Patriots release DT Darius Kilgo, reportedly sign WR Griff Whalen

Patriots release DT Darius Kilgo, reportedly sign WR Griff Whalen

The New England Patriots have announced that they've released defensive tackle Darius Kilgo. 

The move creates an opening for wide receiver Griff Whalen, who they have reportedly signed to a one-year deal, according to Ian Rapoport of NFL Network.

Kilgo, a sixth-round pick out of Maryland in 2015, did not make an appearance for the Patriots after being claimed off waivers from the Broncos last week. He played 81 snaps for Denver this season.

Whalen, 26, played in two games for San Diego in 2016 where he caught two passes for a total of 22 yards. 

The former Colts wideout is perhaps best remembered in New England for his part in Indianapolis' disastrous against the Patriots last season.

 

 

 

John Harbaugh: Ravens’ trickery different than Patriots ‘deceptive’ formation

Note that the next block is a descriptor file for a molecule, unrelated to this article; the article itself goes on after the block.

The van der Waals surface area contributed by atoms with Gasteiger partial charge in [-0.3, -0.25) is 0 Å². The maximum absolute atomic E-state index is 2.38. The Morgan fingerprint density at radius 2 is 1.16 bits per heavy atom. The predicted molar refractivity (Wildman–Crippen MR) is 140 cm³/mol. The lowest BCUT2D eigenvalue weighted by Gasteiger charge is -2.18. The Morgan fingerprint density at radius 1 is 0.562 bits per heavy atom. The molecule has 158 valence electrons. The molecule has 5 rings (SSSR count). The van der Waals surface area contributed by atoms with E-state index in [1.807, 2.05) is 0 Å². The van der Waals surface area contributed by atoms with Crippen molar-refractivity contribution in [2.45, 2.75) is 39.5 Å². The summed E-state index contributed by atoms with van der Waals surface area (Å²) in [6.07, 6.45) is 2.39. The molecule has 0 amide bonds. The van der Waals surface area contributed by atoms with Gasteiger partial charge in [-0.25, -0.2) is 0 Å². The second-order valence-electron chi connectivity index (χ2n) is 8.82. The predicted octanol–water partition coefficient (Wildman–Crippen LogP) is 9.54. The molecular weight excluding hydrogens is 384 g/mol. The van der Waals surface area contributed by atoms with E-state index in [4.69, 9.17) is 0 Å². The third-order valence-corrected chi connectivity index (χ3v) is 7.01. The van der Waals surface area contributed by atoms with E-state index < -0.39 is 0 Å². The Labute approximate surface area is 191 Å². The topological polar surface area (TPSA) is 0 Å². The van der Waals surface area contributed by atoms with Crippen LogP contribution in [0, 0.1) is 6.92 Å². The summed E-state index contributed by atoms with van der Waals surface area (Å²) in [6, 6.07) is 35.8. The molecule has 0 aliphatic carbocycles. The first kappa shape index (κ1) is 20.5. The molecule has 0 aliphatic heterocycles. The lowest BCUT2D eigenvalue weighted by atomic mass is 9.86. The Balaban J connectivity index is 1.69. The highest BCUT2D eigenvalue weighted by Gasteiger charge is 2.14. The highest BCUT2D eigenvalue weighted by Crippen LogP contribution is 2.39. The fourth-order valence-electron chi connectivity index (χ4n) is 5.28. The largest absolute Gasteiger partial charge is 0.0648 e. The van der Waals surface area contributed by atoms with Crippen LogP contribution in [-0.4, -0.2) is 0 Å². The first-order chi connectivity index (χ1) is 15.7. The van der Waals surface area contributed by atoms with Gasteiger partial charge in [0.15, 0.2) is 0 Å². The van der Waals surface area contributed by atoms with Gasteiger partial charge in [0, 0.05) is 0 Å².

John Harbaugh: Ravens’ trickery different than Patriots ‘deceptive’ formation

FOXBORO – John Harbaugh explained on Thursday the difference between the rules loophole his Ravens exploited recently and the one the Patriots exploited in the 2014 AFC Divisional Playoff Game that caused him to cry, “Foul.”

What it boiled down to? Everyone knew about the loophole the Ravens took advantage of when they committed an en masse holding penalty at the end of the game against the Bengals. 

Nobody had seen what the Patriots successfully pulled off when they made eligible receivers ineligible and vice versa and went on a touchdown drive that changed the tenor of the game.

“You’re right. I don’t want to get into all that,” Harbaugh said when I asked what the difference was. “That’s all been hashed out. I believe what I believe and I think it’s all been proven to be right.

“The point about [the punt hold] is, it’s been talked about, it’s been looked at, it’s been something that’s been used for 20 years so it’s nothing new,” he explained. “It’s nothing that hadn’t been addressed before by officials or the competition committee.”